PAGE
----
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Summary: Facing the consequences of our anger.

WHERE’S THE LINE? We talk like murder is the line, but Jesus says anger is the line.

- Matthew 5:21-22.

- The line is the line for judgment.

- We like to justify ourselves with “I’m not perfect, but at least I’m not a murderer.” I may not be flawless, but the line for “bad people” and “bad behavior” is way, way over there and I’m not anywhere near that bad.

- Anger is a dangerous thing.

- Anger causes things to get broken: golf clubs, relationships, hearts, church unity.

- Now, I’ve heard people misquote this passage and say that Jesus said that being angry with someone makes you a murderer. Or that being angry with someone is the same as murdering them.

- He doesn’t say that. What He’s saying is that murder is not the line of judgment – anger is the line.

- I’ve also heard people say that if you’re angry with someone that that’s worthy of hell. Notice that’s also not what He says. He notes levels of judgment – some human, some divine.

- Not all anger is wrong. There are times when we see evil and we should be righteously angry.

- A man abuses a little girl. A corporate chief destroys his employees’ pensions but rides off into the sunset with a $100 million golden parachute. A woman destroys the character of a pastor through her lying gossip.

- Jesus here is speaking of the anger we normally have that has unjustified reasons.

- Patrick Morley says that he thinks most anger has origins in two things: selfishness and impatience. I’m not getting what I want or things aren’t happening as quickly as I want. He’s probably right and both of those are petty reasons to be anger.

RUNNING DOWN THE ROAD: Anger is usually progressive, moving from anger to contempt to malice.

- Matthew 5:22.

1. Progressive.

- Anger makes it easy for us to move deeper and deeper into emotions and thoughts that we shouldn’t be having.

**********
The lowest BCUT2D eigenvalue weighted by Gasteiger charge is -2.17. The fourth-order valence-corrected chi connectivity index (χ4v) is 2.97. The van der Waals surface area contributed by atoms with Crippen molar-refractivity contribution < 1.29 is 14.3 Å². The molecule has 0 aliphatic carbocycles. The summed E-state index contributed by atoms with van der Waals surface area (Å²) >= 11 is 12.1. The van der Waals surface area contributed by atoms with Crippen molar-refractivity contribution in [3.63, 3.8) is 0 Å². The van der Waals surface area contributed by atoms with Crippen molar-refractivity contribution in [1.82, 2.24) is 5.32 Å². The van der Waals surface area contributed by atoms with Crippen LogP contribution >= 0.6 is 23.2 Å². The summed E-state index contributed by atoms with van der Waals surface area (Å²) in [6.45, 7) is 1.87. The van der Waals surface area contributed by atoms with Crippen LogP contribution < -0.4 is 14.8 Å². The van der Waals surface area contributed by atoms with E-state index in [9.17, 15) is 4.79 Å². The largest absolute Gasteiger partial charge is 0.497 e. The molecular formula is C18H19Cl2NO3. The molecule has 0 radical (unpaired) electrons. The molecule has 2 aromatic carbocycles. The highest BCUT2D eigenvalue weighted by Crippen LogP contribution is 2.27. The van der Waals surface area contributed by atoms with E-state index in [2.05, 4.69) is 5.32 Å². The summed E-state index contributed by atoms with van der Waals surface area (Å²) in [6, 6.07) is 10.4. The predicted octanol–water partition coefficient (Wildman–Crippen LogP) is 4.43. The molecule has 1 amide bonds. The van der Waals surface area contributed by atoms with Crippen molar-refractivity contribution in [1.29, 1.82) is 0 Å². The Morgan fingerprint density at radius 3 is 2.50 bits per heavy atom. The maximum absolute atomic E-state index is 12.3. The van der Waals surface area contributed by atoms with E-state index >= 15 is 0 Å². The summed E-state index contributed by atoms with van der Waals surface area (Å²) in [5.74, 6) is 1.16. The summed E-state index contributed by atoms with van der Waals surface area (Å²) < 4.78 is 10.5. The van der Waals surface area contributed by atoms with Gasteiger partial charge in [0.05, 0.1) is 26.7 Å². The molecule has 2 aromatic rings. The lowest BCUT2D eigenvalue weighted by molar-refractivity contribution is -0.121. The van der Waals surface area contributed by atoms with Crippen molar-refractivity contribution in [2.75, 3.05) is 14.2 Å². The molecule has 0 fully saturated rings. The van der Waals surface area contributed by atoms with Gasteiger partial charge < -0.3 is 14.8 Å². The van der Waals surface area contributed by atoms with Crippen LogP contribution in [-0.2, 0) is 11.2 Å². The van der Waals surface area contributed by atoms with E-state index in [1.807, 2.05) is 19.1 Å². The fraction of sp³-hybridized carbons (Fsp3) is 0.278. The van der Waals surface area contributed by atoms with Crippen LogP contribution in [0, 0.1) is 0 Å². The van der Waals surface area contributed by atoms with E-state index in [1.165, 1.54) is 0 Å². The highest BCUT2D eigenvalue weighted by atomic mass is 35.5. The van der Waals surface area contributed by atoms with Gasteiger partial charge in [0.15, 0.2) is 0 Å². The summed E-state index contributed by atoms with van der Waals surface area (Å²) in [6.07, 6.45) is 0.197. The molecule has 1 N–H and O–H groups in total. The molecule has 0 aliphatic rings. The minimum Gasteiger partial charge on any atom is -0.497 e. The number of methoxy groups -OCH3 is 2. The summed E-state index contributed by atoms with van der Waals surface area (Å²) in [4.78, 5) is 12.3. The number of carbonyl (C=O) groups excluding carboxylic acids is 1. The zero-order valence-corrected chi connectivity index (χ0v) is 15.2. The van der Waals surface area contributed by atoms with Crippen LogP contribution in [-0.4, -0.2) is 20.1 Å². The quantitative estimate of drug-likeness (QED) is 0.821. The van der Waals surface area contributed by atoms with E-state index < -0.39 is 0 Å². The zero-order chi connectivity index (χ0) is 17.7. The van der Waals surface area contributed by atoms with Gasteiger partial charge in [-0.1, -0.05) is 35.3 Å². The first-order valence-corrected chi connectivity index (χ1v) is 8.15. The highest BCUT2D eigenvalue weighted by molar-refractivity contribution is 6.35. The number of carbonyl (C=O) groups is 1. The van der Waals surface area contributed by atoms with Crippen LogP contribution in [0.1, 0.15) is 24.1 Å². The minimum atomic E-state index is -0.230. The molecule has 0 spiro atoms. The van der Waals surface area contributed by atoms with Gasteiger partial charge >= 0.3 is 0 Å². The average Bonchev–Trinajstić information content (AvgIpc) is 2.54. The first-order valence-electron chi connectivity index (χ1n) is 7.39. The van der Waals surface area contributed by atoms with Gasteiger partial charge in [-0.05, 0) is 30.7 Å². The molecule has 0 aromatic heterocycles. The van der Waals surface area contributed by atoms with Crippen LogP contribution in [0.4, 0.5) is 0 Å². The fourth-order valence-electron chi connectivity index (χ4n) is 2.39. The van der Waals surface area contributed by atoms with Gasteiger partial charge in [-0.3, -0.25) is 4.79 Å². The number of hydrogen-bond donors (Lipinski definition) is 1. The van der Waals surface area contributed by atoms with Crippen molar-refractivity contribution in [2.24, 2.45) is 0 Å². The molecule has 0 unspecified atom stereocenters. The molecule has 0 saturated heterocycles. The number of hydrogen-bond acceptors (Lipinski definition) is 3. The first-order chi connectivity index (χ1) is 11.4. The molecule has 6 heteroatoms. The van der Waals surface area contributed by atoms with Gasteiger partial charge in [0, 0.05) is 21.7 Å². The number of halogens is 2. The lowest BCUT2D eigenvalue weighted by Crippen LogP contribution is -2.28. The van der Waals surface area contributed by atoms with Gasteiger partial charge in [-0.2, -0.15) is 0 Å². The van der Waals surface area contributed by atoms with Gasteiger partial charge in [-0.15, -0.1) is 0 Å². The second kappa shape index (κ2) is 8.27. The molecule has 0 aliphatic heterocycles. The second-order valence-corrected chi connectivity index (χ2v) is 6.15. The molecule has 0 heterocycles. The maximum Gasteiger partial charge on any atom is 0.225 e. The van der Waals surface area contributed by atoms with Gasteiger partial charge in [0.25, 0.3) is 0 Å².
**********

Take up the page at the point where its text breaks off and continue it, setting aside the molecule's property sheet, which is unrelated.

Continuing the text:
- 1 John 4:20-21 – loving God but hating brother doesn’t add up.

2A. Anger.

- Everyday garden-variety anger.

2B. Contempt.

- “Raca” does not have a direct translation in the English, so it just gets transliterated. It may be that it sounds like that because it’s the sound you make when you’re clearing your throat to spit.

2C. Malice.

- “You fool” doesn’t really have a lot of harshness to it in our culture. The Greek work here is moros, from which we get the word “moron.” This is more serious that “raca” and involves scorning someone’s character.

DEAD END AHEAD: Because anger is progressive, we have to be quick to reconcile.

- Matthew 5:23-26.

A. Smaller interpersonal issues.

- vv. 23-24.

- This is not just a story about what to do at church. I think Jesus uses the church example in order to say, “Look – this is even more important that being at a worship service!”

- Don’t think that God hears you when you’re relationships with people aren’t right.

- A detail that we have to note here is that Jesus says “if your brother has something against you.” That’s a harder situation than when I feel the anger in the sense that at least when I feel the anger I feel like it’s my problem. Here He says even if it’s the other guy who’s feeling the anger.

B. Larger business issues.

- vv. 25-26.

- Here Jesus points us to larger issues – in this case a pending lawsuit.

- Have you ever heard someone say that they know they should resolve the situation, but they are so mad at the other person that they don’t want to give them the satisfaction?

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